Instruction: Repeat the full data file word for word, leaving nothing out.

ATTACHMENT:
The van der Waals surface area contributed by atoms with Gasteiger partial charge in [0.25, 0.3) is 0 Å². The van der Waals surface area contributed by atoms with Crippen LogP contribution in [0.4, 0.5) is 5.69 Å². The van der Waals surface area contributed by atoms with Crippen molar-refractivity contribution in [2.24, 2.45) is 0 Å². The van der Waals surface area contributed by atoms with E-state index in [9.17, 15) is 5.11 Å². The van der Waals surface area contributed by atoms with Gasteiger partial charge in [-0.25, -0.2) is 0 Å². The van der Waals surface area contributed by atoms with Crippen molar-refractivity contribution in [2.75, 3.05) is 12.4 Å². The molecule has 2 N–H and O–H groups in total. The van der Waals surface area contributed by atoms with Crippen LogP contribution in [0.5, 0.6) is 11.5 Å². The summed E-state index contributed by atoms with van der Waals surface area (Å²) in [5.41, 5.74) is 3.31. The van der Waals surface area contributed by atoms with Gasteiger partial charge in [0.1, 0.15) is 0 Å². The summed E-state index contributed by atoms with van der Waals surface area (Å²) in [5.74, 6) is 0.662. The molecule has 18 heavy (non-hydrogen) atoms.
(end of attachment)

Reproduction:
The van der Waals surface area contributed by atoms with Gasteiger partial charge in [0.25, 0.3) is 0 Å². The van der Waals surface area contributed by atoms with Crippen LogP contribution in [0.4, 0.5) is 5.69 Å². The van der Waals surface area contributed by atoms with Crippen molar-refractivity contribution in [2.24, 2.45) is 0 Å². The van der Waals surface area contributed by atoms with E-state index in [9.17, 15) is 5.11 Å². The van der Waals surface area contributed by atoms with Gasteiger partial charge in [-0.25, -0.2) is 0 Å². The van der Waals surface area contributed by atoms with Crippen molar-refractivity contribution in [2.75, 3.05) is 12.4 Å². The molecule has 2 N–H and O–H groups in total. The van der Waals surface area contributed by atoms with Crippen LogP contribution in [0.5, 0.6) is 11.5 Å². The summed E-state index contributed by atoms with van der Waals surface area (Å²) in [5.41, 5.74) is 3.31. The van der Waals surface area contributed by atoms with Gasteiger partial charge in [0.1, 0.15) is 0 Å². The summed E-state index contributed by atoms with van der Waals surface area (Å²) in [5.74, 6) is 0.662. The molecule has 18 heavy (non-hydrogen) atoms.